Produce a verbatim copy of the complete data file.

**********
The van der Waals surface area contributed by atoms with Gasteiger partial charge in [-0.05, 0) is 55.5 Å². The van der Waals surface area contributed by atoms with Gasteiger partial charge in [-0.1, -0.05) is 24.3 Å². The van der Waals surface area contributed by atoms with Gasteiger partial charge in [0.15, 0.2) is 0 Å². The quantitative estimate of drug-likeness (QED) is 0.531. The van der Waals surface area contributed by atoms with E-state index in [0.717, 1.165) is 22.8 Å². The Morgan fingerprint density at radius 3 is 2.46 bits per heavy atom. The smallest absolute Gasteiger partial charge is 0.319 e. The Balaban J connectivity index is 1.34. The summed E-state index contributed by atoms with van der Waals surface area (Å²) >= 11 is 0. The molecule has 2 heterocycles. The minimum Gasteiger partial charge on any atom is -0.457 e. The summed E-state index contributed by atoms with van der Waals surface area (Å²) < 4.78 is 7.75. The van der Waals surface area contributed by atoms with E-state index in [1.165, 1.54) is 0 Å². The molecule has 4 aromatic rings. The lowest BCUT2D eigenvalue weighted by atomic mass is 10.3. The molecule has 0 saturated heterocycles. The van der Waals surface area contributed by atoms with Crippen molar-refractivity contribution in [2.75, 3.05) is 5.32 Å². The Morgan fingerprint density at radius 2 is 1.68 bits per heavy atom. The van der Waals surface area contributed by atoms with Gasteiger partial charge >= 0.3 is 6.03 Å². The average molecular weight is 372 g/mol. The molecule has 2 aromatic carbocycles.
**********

The van der Waals surface area contributed by atoms with Gasteiger partial charge in [-0.05, 0) is 55.5 Å². The van der Waals surface area contributed by atoms with Gasteiger partial charge in [-0.1, -0.05) is 24.3 Å². The van der Waals surface area contributed by atoms with Gasteiger partial charge in [0.15, 0.2) is 0 Å². The quantitative estimate of drug-likeness (QED) is 0.531. The van der Waals surface area contributed by atoms with E-state index in [0.717, 1.165) is 22.8 Å². The Morgan fingerprint density at radius 3 is 2.46 bits per heavy atom. The smallest absolute Gasteiger partial charge is 0.319 e. The Balaban J connectivity index is 1.34. The summed E-state index contributed by atoms with van der Waals surface area (Å²) >= 11 is 0. The molecule has 2 heterocycles. The minimum Gasteiger partial charge on any atom is -0.457 e. The summed E-state index contributed by atoms with van der Waals surface area (Å²) < 4.78 is 7.75. The van der Waals surface area contributed by atoms with E-state index in [1.165, 1.54) is 0 Å². The molecule has 4 aromatic rings. The lowest BCUT2D eigenvalue weighted by atomic mass is 10.3. The molecule has 0 saturated heterocycles. The van der Waals surface area contributed by atoms with Crippen molar-refractivity contribution in [2.75, 3.05) is 5.32 Å². The Morgan fingerprint density at radius 2 is 1.68 bits per heavy atom. The van der Waals surface area contributed by atoms with Gasteiger partial charge >= 0.3 is 6.03 Å². The average molecular weight is 372 g/mol. The molecule has 2 aromatic carbocycles.